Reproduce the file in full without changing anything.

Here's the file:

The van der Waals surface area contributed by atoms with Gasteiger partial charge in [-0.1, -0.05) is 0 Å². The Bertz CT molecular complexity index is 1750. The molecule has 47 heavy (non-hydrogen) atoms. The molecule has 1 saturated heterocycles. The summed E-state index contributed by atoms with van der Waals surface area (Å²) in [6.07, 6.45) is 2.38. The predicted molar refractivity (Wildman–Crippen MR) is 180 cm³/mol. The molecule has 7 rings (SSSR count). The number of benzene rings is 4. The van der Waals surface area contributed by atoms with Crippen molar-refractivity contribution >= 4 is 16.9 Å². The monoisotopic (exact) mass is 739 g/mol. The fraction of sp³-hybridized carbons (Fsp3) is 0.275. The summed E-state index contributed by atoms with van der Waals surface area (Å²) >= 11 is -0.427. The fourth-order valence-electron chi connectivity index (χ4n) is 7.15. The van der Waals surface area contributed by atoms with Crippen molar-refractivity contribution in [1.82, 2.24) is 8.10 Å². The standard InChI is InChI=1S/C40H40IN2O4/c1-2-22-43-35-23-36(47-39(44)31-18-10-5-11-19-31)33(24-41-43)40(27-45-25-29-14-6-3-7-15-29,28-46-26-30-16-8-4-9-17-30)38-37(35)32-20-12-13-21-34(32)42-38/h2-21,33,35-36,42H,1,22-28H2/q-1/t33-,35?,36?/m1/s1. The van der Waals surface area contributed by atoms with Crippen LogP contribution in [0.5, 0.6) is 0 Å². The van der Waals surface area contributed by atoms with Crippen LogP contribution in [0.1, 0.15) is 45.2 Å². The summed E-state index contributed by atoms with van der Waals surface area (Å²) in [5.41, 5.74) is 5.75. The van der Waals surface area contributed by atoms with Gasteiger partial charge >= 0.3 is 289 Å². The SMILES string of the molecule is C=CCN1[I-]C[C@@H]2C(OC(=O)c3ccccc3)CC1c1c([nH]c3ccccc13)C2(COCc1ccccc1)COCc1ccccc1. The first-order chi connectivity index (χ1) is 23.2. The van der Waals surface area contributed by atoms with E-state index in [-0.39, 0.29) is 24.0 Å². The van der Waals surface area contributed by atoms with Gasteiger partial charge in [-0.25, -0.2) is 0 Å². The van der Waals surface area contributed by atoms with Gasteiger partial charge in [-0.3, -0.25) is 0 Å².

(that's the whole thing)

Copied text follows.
The van der Waals surface area contributed by atoms with Gasteiger partial charge in [-0.1, -0.05) is 0 Å². The Bertz CT molecular complexity index is 1750. The molecule has 47 heavy (non-hydrogen) atoms. The molecule has 1 saturated heterocycles. The summed E-state index contributed by atoms with van der Waals surface area (Å²) in [6.07, 6.45) is 2.38. The predicted molar refractivity (Wildman–Crippen MR) is 180 cm³/mol. The molecule has 7 rings (SSSR count). The number of benzene rings is 4. The van der Waals surface area contributed by atoms with Crippen molar-refractivity contribution >= 4 is 16.9 Å². The monoisotopic (exact) mass is 739 g/mol. The fraction of sp³-hybridized carbons (Fsp3) is 0.275. The summed E-state index contributed by atoms with van der Waals surface area (Å²) >= 11 is -0.427. The fourth-order valence-electron chi connectivity index (χ4n) is 7.15. The van der Waals surface area contributed by atoms with Crippen molar-refractivity contribution in [1.82, 2.24) is 8.10 Å². The standard InChI is InChI=1S/C40H40IN2O4/c1-2-22-43-35-23-36(47-39(44)31-18-10-5-11-19-31)33(24-41-43)40(27-45-25-29-14-6-3-7-15-29,28-46-26-30-16-8-4-9-17-30)38-37(35)32-20-12-13-21-34(32)42-38/h2-21,33,35-36,42H,1,22-28H2/q-1/t33-,35?,36?/m1/s1. The van der Waals surface area contributed by atoms with Crippen LogP contribution in [0.5, 0.6) is 0 Å². The van der Waals surface area contributed by atoms with Crippen LogP contribution in [0.1, 0.15) is 45.2 Å². The summed E-state index contributed by atoms with van der Waals surface area (Å²) in [5.41, 5.74) is 5.75. The van der Waals surface area contributed by atoms with Gasteiger partial charge >= 0.3 is 289 Å². The SMILES string of the molecule is C=CCN1[I-]C[C@@H]2C(OC(=O)c3ccccc3)CC1c1c([nH]c3ccccc13)C2(COCc1ccccc1)COCc1ccccc1. The first-order chi connectivity index (χ1) is 23.2. The van der Waals surface area contributed by atoms with E-state index in [-0.39, 0.29) is 24.0 Å². The van der Waals surface area contributed by atoms with Gasteiger partial charge in [-0.25, -0.2) is 0 Å². The van der Waals surface area contributed by atoms with Gasteiger partial charge in [-0.3, -0.25) is 0 Å².